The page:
Did you ever want to be a groom? Funny it’s the same name for someone who takes care of the horse and marries the bride:) I know a lot of people (men and women) that choose to stick with the horse!
This story was written about my Dad’s dream of being that stable boy, probably a wish of his at 17 years old. He never was able to own a horse until much later in life, after he was already settled in and had a few kids.
We did have a some pacers and trotters when I was little, even one named Volo Queen, and he would sometimes take me along with him to the tracks in the northeast but, as they were a bit seedy and had an almost carney type of element, Mom didn’t think that as all so great for the kids – especially at night. There were plenty of characters and horses … and the gambling, always the gambling. Now I go to a track and it seems the “regulars” never leave the OTB areas near the wagering windows and big screen TVs. They’d rather watch the race on TV than lean on the rail, which is my favorite part of being at the track. There are still the sulky races at night in Saratoga during the summer, and some other places. It always makes me feel excited and like a kid again. You should go if you ever get the chance.
Things change but maybe people just have MORE of what they want. Maybe slower and simpler is old fashion – but it also seemed a lot more REAL … at least in my memory.
The next book / chapter;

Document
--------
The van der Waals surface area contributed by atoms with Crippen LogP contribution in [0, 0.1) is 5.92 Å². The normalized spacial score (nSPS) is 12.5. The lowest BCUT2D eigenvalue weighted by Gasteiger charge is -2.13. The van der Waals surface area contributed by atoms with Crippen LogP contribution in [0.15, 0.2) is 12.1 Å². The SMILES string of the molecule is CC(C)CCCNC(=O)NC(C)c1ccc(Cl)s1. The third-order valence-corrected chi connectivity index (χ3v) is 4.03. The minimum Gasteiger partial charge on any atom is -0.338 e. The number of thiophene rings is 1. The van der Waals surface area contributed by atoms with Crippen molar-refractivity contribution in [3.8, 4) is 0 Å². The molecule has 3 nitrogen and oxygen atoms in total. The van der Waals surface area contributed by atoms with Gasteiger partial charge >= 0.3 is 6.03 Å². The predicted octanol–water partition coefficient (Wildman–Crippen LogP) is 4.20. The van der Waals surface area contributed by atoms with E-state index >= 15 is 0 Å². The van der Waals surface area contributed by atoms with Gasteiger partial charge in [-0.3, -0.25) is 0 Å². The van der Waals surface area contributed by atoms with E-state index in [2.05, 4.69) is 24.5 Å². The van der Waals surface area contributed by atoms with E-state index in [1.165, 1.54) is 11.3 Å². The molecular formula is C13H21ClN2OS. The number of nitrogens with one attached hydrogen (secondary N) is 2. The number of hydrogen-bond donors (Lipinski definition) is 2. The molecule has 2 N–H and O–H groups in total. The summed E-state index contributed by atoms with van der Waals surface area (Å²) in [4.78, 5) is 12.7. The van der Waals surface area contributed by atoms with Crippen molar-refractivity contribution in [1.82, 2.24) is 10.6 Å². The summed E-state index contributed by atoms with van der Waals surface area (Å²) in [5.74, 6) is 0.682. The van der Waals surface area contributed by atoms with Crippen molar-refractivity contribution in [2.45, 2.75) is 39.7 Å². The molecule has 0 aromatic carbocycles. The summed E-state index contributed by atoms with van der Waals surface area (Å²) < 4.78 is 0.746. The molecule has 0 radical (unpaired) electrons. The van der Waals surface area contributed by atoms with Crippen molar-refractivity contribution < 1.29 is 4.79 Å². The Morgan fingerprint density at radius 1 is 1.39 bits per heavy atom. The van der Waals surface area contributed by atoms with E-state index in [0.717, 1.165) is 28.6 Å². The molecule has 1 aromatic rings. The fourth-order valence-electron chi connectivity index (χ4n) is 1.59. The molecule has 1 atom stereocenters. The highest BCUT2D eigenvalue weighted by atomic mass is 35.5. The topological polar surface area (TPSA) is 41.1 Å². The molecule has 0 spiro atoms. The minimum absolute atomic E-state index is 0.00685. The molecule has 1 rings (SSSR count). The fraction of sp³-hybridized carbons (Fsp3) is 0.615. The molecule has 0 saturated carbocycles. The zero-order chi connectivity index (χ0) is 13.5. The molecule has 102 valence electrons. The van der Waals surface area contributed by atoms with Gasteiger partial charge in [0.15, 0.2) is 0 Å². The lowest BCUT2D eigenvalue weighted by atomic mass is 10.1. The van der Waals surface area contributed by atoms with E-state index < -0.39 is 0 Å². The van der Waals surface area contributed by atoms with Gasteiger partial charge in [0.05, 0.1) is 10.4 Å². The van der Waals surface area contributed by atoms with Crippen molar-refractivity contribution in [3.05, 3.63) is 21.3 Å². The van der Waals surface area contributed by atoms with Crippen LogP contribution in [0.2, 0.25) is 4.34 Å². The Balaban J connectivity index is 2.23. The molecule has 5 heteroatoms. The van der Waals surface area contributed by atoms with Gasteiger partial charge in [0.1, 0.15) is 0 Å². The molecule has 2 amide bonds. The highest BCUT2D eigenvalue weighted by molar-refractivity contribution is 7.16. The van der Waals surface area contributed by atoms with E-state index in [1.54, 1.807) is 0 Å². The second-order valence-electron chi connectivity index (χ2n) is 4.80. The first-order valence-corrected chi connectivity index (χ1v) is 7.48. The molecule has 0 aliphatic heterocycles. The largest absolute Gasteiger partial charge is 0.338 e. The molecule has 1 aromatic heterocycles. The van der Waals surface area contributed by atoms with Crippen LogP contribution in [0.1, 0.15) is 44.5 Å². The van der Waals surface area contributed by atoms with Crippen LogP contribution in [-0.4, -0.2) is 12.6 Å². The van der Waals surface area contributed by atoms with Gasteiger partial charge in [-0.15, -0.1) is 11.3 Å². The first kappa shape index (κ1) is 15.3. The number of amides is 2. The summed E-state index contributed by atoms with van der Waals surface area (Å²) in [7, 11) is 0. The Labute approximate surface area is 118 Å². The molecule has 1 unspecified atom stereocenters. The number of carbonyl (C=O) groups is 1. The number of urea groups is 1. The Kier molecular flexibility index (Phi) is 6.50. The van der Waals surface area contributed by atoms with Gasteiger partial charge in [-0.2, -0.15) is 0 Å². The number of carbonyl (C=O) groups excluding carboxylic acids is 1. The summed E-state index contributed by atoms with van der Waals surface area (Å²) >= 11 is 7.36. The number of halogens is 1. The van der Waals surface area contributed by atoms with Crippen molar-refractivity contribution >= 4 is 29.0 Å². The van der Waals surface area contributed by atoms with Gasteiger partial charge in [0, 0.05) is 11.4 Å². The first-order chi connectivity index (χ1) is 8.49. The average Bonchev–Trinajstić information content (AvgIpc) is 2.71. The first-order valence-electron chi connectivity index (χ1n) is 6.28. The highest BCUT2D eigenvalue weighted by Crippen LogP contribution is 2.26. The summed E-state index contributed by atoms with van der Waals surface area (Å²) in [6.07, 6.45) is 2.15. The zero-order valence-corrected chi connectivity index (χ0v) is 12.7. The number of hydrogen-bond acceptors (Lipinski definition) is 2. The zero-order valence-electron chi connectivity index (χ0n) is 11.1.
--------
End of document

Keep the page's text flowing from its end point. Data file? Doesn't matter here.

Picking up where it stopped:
Although the early June morning was unusually cool and the sky overcast, the boy’s body perspired freely beneath his thin sweater. For this morning, as on every Saturday morning, he had walked the five miles from his home to the training track just outside the town limits of Coronet, Pennsylvania. And now he stood beneath a tall elm tree, his eyes upon the drab gray sheds before him. Grim-faced, he walked toward them, his gaze never leaving the sheds—not even for the horses, who trotted about the half-mile track to his left. He heard neither the rhythmic beat of hoofs over hard-packed clay nor the clucking of the drivers to their colts as they sat in their two-wheeled training carts. And this was very unusual for Tom Messenger. He walked down the road until he came to the last shed in the row, and there he hesitated, his long, thin face grave with concern, his arms hanging loosely beside his big-boned but gaunt frame. It was many moments before he moved to the closed door of the shed, his steps noticeably shorter and slower. Looking through the window, he saw the two old men working over Symbol. Jimmy Creech stood before the horse’s big black head. As always, Jimmy’s muffler was wrapped snugly about his scrawny neck, and his cap was pulled far down over his ears. The tip of Jimmy’s prominent nose held the only color in his pale face. George Snedecker stooped to the other side of the horse, his hands feeling about Symbol’s hoofs. Slowly the boy slid the door open, and he heard George Snedecker say, “Pains in my legs again this morning, Jimmy. Makes a man wish he were dead, that’s what it does.” “We ain’t so young any more,” Jimmy Creech grumbled; then he saw the boy standing in the doorway. He nodded to him but said nothing, and turned back to Symbol. With great effort George rose to a standing position. “ ’Morning, Tom,” he said. The chaw of tobacco in his mouth was passed from one side to the other as his gaze shifted uneasily between the boy and Jimmy Creech; then he took a cloth from the pocket of his overalls and brushed it over Symbol’s neck. He said with attempted lightness, “No need to work over Symbol, heh, Jimmy? He’ll stir up enough wind to wipe him clean.” Jimmy Creech looked sullenly into George’s grinning, tobacco-stained mouth. “Sure” he said. “Let’s get the stuff on him now.” The boy stood there while they slid the light racing harness on Symbol and tightened the leather about the shafts of the training cart. Jimmy Creech had taken hold of the long reins when the boy said, “You’re really going to sell her, Jimmy? You haven’t changed your mind since last Saturday?” His voice was low and heavy with concern. Jimmy Creech turned to George, motioning him to open the shed doors. “I’m selling her,” he said quickly, without looking at the boy. “This morning … the guy’s coming this morning, just as I told you last Saturday.” “But Jimmy—” The boy was close beside Jimmy Creech now, his hands on the man’s arm, his words coming fast. “Her colt may be everything you ever hoped to own. You figured it that way. You said—” Jimmy Creech had slid into the cart seat. “I know what I said, what I figured,” he interrupted, turning away. “You don’t have to tell me, Tom.” “Then why do you want to sell the Queen at this late stage of the game?” the boy asked with sudden anger. “She’ll have her foal in another three weeks. Why don’t you do as we planned?” Jimmy Creech drew his muffler tighter about his neck, and his eyes were upon Symbol’s black haunches as he said bitterly, “I figured out one night that it was a pretty late stage in the game for me, too. I figured up how old I was and I got sixty-two. I figured that it’s no time for me to be looking ahead a couple of years, and I’d have to wait that long before I could race this colt of the Queen’s. So I figured two years is much too long for me to wait. That’s the score, Tom. I’m sorry.” “But, Jimmy. You’re being silly. You’re not old. You’re—” But Jimmy Creech was taking Symbol from the shed. The boy watched Jimmy until he had driven Symbol around the corner of the shed; then he turned to George, now seated heavily in his chair beside the door. “What’s gotten into Jimmy?” the boy asked. “Why’s he talking like that?”